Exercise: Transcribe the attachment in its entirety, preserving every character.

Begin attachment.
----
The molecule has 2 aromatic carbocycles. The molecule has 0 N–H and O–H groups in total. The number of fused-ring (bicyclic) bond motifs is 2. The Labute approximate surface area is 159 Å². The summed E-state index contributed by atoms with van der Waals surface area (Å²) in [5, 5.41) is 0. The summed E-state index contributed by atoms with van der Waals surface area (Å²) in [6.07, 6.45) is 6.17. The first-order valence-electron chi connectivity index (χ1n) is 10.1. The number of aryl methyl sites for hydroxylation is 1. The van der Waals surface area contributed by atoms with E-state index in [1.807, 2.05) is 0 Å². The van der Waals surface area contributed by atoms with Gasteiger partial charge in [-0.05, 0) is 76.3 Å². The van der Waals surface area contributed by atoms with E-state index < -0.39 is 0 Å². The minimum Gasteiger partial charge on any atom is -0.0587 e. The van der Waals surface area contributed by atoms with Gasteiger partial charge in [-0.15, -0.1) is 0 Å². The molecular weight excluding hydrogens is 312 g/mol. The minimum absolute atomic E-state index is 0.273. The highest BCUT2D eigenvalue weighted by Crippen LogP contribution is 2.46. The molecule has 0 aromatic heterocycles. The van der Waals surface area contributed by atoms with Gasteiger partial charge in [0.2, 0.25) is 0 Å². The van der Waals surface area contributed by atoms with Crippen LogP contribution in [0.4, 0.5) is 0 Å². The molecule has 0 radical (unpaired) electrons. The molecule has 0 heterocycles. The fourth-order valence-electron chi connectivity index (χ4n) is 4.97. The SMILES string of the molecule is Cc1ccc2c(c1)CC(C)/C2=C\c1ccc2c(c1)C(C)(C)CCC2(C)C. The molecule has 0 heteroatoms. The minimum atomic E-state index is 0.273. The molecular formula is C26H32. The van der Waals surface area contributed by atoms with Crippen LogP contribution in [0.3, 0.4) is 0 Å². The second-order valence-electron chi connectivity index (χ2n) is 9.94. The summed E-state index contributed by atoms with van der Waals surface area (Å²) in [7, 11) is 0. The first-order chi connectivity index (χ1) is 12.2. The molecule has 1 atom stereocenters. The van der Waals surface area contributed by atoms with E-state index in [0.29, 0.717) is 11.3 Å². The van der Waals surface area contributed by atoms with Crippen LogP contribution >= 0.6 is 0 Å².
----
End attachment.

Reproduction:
The molecule has 2 aromatic carbocycles. The molecule has 0 N–H and O–H groups in total. The number of fused-ring (bicyclic) bond motifs is 2. The Labute approximate surface area is 159 Å². The summed E-state index contributed by atoms with van der Waals surface area (Å²) in [5, 5.41) is 0. The summed E-state index contributed by atoms with van der Waals surface area (Å²) in [6.07, 6.45) is 6.17. The first-order valence-electron chi connectivity index (χ1n) is 10.1. The number of aryl methyl sites for hydroxylation is 1. The van der Waals surface area contributed by atoms with E-state index in [1.807, 2.05) is 0 Å². The van der Waals surface area contributed by atoms with Gasteiger partial charge in [-0.05, 0) is 76.3 Å². The van der Waals surface area contributed by atoms with E-state index < -0.39 is 0 Å². The minimum Gasteiger partial charge on any atom is -0.0587 e. The van der Waals surface area contributed by atoms with Gasteiger partial charge in [-0.15, -0.1) is 0 Å². The molecular weight excluding hydrogens is 312 g/mol. The minimum absolute atomic E-state index is 0.273. The highest BCUT2D eigenvalue weighted by Crippen LogP contribution is 2.46. The molecule has 0 aromatic heterocycles. The van der Waals surface area contributed by atoms with Gasteiger partial charge in [0.2, 0.25) is 0 Å². The van der Waals surface area contributed by atoms with Crippen LogP contribution in [0.4, 0.5) is 0 Å². The molecule has 0 radical (unpaired) electrons. The molecule has 0 heterocycles. The fourth-order valence-electron chi connectivity index (χ4n) is 4.97. The SMILES string of the molecule is Cc1ccc2c(c1)CC(C)/C2=C\c1ccc2c(c1)C(C)(C)CCC2(C)C. The molecule has 0 heteroatoms. The minimum atomic E-state index is 0.273. The molecular formula is C26H32. The van der Waals surface area contributed by atoms with Crippen LogP contribution in [0.3, 0.4) is 0 Å². The second-order valence-electron chi connectivity index (χ2n) is 9.94. The summed E-state index contributed by atoms with van der Waals surface area (Å²) in [7, 11) is 0. The first-order chi connectivity index (χ1) is 12.2. The molecule has 1 atom stereocenters. The van der Waals surface area contributed by atoms with E-state index in [0.29, 0.717) is 11.3 Å². The van der Waals surface area contributed by atoms with Crippen LogP contribution >= 0.6 is 0 Å².